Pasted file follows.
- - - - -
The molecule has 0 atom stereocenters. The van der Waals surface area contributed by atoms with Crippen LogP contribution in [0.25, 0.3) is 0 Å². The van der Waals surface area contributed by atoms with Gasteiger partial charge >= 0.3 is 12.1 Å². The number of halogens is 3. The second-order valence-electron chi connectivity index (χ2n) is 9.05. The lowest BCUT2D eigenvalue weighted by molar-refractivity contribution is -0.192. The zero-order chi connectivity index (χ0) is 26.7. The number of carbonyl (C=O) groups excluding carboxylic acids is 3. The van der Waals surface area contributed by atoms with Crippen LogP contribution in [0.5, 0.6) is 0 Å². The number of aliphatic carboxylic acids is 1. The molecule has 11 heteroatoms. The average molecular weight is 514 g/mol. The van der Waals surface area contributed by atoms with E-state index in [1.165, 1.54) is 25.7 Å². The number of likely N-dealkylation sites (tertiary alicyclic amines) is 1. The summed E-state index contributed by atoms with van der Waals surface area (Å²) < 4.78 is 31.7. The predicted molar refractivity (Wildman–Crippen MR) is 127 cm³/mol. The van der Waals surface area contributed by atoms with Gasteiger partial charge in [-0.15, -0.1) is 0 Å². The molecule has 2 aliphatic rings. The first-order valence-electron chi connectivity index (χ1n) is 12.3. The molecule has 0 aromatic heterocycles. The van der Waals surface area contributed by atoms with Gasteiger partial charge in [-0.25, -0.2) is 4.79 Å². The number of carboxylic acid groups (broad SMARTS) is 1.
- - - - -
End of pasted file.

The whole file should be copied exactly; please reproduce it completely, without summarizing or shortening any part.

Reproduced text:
The molecule has 0 atom stereocenters. The van der Waals surface area contributed by atoms with Crippen LogP contribution in [0.25, 0.3) is 0 Å². The van der Waals surface area contributed by atoms with Gasteiger partial charge >= 0.3 is 12.1 Å². The number of halogens is 3. The second-order valence-electron chi connectivity index (χ2n) is 9.05. The lowest BCUT2D eigenvalue weighted by molar-refractivity contribution is -0.192. The zero-order chi connectivity index (χ0) is 26.7. The number of carbonyl (C=O) groups excluding carboxylic acids is 3. The van der Waals surface area contributed by atoms with Crippen LogP contribution in [0.5, 0.6) is 0 Å². The number of aliphatic carboxylic acids is 1. The molecule has 11 heteroatoms. The average molecular weight is 514 g/mol. The van der Waals surface area contributed by atoms with E-state index in [1.165, 1.54) is 25.7 Å². The number of likely N-dealkylation sites (tertiary alicyclic amines) is 1. The summed E-state index contributed by atoms with van der Waals surface area (Å²) < 4.78 is 31.7. The predicted molar refractivity (Wildman–Crippen MR) is 127 cm³/mol. The van der Waals surface area contributed by atoms with Gasteiger partial charge in [-0.15, -0.1) is 0 Å². The molecule has 2 aliphatic rings. The first-order valence-electron chi connectivity index (χ1n) is 12.3. The molecule has 0 aromatic heterocycles. The van der Waals surface area contributed by atoms with Gasteiger partial charge in [-0.25, -0.2) is 4.79 Å². The number of carboxylic acid groups (broad SMARTS) is 1.